In contrast, leather cleaner and conditioner revitalize your car seats. The solution adds gleam, enhances patina, and helps remove any marks.
Pro tip: Many steering wheels today are leather-coated. Check if yours is, and remember to treat it correctly.
Steam Cleaning and Brushing
Do you have caked-on mud in your car that stubbornly resists any wipes or vacuuming?
That’s where steam cleaning and brushing come in.
The hot water vapor from steam cleaners is excellent at softening those tough, muddy spots. Once they’re softened, scrubbing with a brush breaks them down further so they can be vacuumed or wiped up.
If you haven’t already, remove your floor mats for this part. They’ll likely require the most scrubbing, and doing them separately is a lot easier.
After using the steam cleaner, allow your carpet and mats to dry thoroughly. Without proper drying, the mats will start to grow odorous mildew that’ll require more cleaning to eliminate.
Pro tip: Wear steam-resistant gloves while using your steam cleaner to be safe.
Touch-Up and Revacuuming
Now that you’re done with most of the hard work, it’s time for some final touching up.
At this point, you should:
Finally, you want to leave your automobile smelling as great as it looks.
The most straightforward way to accomplish this is with a car freshening spray or deodorizer. Just a couple of spritzes can keep your car’s cabin smelling clean and pleasant for days.
Alternatively, consider putting a reusable scent clip in your cabin. Much like a plug-in air freshener, you simply leave these attached to your sun visor or vent covers and replace the scent pod as needed.
Research suggests that certain smells, like the orange scent, can improve our mood and decrease anxiety. So, don’t skip out on perfuming your cabin!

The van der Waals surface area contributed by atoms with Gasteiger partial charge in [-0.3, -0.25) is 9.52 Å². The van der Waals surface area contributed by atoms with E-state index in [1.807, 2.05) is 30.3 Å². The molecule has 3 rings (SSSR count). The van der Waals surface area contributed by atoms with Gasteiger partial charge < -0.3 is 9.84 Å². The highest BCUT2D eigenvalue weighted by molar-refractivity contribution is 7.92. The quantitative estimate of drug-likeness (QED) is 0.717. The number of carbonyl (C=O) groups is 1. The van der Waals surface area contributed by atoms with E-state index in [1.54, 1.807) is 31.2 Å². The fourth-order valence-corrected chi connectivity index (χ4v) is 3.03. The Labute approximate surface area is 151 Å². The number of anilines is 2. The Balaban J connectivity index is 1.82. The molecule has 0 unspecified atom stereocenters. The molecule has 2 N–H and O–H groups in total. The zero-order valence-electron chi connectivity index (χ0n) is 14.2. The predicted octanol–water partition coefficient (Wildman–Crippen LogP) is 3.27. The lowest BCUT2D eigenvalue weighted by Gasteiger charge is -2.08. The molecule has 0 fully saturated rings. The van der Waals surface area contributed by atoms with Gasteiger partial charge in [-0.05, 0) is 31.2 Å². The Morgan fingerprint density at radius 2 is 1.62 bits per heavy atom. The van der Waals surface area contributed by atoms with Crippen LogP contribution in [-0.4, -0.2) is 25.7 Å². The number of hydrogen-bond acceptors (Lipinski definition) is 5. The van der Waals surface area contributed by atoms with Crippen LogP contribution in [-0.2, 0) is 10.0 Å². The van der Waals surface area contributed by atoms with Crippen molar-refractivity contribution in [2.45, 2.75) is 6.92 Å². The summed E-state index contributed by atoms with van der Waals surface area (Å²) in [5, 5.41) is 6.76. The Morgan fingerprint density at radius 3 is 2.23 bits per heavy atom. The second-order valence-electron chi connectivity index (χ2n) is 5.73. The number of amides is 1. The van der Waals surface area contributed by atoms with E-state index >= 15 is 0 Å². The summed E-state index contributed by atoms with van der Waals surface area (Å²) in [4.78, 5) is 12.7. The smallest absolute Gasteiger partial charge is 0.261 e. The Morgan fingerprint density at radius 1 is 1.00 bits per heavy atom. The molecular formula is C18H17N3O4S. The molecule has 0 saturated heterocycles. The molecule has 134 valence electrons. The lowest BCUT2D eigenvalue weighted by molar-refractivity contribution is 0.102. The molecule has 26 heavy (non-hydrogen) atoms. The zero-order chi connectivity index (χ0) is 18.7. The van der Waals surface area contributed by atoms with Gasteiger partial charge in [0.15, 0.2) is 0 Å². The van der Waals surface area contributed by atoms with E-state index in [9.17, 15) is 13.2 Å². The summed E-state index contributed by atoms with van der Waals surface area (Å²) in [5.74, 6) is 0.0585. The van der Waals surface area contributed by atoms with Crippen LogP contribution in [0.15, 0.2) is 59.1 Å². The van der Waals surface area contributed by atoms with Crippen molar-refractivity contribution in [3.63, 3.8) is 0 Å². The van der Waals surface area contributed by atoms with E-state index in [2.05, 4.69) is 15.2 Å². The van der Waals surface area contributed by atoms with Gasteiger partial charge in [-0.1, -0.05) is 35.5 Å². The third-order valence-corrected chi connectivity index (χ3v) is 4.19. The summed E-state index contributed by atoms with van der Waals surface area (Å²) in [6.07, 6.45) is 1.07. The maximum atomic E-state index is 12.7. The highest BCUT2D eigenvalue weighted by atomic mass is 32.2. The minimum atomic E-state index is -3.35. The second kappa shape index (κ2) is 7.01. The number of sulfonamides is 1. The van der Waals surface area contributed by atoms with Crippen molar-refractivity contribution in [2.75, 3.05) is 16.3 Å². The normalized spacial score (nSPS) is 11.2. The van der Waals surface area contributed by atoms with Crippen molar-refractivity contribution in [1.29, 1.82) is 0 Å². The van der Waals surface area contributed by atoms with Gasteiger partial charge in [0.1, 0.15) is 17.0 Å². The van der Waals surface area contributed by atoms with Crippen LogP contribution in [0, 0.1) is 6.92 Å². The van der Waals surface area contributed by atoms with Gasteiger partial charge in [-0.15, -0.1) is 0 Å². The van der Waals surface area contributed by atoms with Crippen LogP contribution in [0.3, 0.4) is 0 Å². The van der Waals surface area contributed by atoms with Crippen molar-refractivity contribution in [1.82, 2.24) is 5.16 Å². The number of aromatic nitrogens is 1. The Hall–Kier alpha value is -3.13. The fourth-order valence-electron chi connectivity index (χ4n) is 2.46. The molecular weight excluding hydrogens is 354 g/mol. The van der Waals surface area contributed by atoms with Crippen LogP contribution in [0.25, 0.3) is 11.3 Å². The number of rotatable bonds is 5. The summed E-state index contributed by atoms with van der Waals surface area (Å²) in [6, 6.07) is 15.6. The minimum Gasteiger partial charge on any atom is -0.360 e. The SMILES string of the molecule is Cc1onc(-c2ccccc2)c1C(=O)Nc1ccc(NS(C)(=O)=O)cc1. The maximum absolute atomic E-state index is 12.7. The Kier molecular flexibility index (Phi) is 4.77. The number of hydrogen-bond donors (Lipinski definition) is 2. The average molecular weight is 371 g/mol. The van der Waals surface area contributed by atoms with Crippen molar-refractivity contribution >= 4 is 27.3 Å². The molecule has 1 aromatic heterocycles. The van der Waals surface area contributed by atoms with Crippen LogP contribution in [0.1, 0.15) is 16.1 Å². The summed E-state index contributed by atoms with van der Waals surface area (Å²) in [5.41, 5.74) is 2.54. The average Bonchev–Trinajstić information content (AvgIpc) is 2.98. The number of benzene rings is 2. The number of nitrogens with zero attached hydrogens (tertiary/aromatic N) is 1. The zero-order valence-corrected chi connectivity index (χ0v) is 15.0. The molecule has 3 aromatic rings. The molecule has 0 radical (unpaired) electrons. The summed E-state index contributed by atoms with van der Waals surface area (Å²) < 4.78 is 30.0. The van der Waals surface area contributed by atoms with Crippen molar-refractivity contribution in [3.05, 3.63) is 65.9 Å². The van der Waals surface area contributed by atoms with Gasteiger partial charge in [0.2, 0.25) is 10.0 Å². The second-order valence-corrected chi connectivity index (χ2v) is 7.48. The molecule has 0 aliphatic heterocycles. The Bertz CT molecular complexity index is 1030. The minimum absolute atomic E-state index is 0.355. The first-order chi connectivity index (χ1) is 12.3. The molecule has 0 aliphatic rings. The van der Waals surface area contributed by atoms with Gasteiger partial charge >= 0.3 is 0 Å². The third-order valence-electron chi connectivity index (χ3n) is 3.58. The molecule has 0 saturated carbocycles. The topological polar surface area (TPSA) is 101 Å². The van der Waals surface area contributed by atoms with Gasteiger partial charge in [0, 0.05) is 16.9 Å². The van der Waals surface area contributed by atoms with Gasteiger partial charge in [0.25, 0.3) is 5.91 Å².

What Does a Full Exterior Detail Include?
A complete exterior detail tackles those tough mud spots, bug splats, and other outer blemishes. By the end of this process, your car will shine like it just rolled out of the dealership.
Here’s what a full exterior detail typically includes:
I’ll go over each one in more detail below.
Washing and Drying
A full exterior detail involves washing your car and drying it by hand.
For the best rinse, you want to use a high-pressure hose as the sheer force of water can effectively break up caked-on grime and filth.
After rinsing comes the application of a car cleaner, like snow foam. You want to leave this cleaning agent to soak for a few minutes at least, so it can soften up any dirt. Once you’ve soaked your exterior for a while, wash the solution off along with all the dirt it collected.
When you’re done cleaning off the dirt, dry the exterior by hand as this will help prevent drip marks.
Pro tip: Be sure to wash your undercarriage! Dirt can quickly pile up there and eventually cause mechanical issues.
Claying is a crucial part of exterior detailing. This procedure is used to get rid of those unsightly marks that soap and detergent can’t handle.
Clay bars on their own are pretty abrasive, and it’s best to use a clay luber (or “lubricant”) to prevent any harmful friction.
Apply the luber generously and gently scrub over your car’s body with the clay bar. If your clay bar starts looking dirty, fold it in half to get a new clean side.
Here’s a helpful YouTube video on how to clay bar your car:
Pro tip: Wipe with your clay bar in straight, overlapping lines. Not circles.
Polishing and Window Cleaning
This is the part where you give your ride that extra shine it deserves.
Once the water or clay luber dries, start buffing your car’s body with a microfiber cloth and a little car polish. You can also utilize a machine polisher or buffer for this part, if you own one.
This is also a good time to wipe your windows and side view mirrors with a glass cleaner.
Pro tip: Softer buffing pads are better for dark-colored cars (like black or blue). Rougher pads can leave noticeable buffing marks on dark surfaces.
Tire and Rim Care
Complete exterior detailing isn’t just about your car’s body; it’s also crucial to wash the wheels.
The best way to clean tires and rims is with a combination of wheel cleaner and snow foam. After rinsing those solutions off and drying, consider applying a ceramic coating for extra protection.